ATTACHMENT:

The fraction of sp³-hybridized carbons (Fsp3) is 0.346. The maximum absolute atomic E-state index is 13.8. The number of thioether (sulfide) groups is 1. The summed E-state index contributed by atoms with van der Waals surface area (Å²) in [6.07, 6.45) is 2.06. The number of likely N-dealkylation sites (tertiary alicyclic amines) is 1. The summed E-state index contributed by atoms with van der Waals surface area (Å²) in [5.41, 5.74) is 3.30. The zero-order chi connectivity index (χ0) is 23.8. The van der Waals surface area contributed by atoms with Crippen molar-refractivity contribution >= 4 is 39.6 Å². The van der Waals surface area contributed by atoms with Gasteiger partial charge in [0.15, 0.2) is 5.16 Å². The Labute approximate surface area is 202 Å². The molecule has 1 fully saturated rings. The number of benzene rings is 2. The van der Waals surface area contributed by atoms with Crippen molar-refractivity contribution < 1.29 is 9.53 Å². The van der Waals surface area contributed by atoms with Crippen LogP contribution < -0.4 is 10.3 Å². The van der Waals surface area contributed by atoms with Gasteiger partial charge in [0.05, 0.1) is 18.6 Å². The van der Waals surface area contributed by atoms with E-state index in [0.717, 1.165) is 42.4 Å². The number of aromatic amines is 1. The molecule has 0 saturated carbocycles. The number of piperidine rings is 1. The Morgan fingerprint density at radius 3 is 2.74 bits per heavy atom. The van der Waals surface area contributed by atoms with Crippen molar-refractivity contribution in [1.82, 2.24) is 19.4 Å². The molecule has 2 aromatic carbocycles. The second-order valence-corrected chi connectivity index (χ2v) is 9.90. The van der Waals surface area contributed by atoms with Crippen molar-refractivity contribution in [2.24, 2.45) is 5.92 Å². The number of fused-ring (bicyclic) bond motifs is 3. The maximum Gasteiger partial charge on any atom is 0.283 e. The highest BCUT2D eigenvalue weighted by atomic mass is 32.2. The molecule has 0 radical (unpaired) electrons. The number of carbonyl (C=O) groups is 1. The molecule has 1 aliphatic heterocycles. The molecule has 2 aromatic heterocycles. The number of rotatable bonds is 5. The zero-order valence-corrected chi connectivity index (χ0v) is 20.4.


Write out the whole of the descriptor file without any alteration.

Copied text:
The fraction of sp³-hybridized carbons (Fsp3) is 0.346. The maximum absolute atomic E-state index is 13.8. The number of thioether (sulfide) groups is 1. The summed E-state index contributed by atoms with van der Waals surface area (Å²) in [6.07, 6.45) is 2.06. The number of likely N-dealkylation sites (tertiary alicyclic amines) is 1. The summed E-state index contributed by atoms with van der Waals surface area (Å²) in [5.41, 5.74) is 3.30. The zero-order chi connectivity index (χ0) is 23.8. The van der Waals surface area contributed by atoms with Crippen molar-refractivity contribution >= 4 is 39.6 Å². The van der Waals surface area contributed by atoms with Gasteiger partial charge in [0.15, 0.2) is 5.16 Å². The Labute approximate surface area is 202 Å². The molecule has 1 fully saturated rings. The number of benzene rings is 2. The van der Waals surface area contributed by atoms with Crippen molar-refractivity contribution < 1.29 is 9.53 Å². The van der Waals surface area contributed by atoms with Crippen LogP contribution < -0.4 is 10.3 Å². The van der Waals surface area contributed by atoms with Gasteiger partial charge in [0.05, 0.1) is 18.6 Å². The van der Waals surface area contributed by atoms with E-state index in [0.717, 1.165) is 42.4 Å². The number of aromatic amines is 1. The molecule has 0 saturated carbocycles. The number of piperidine rings is 1. The Morgan fingerprint density at radius 3 is 2.74 bits per heavy atom. The van der Waals surface area contributed by atoms with Crippen molar-refractivity contribution in [1.82, 2.24) is 19.4 Å². The molecule has 2 aromatic carbocycles. The second-order valence-corrected chi connectivity index (χ2v) is 9.90. The van der Waals surface area contributed by atoms with Crippen molar-refractivity contribution in [2.24, 2.45) is 5.92 Å². The number of fused-ring (bicyclic) bond motifs is 3. The maximum Gasteiger partial charge on any atom is 0.283 e. The highest BCUT2D eigenvalue weighted by atomic mass is 32.2. The molecule has 0 radical (unpaired) electrons. The number of carbonyl (C=O) groups is 1. The molecule has 1 aliphatic heterocycles. The molecule has 2 aromatic heterocycles. The number of rotatable bonds is 5. The zero-order valence-corrected chi connectivity index (χ0v) is 20.4.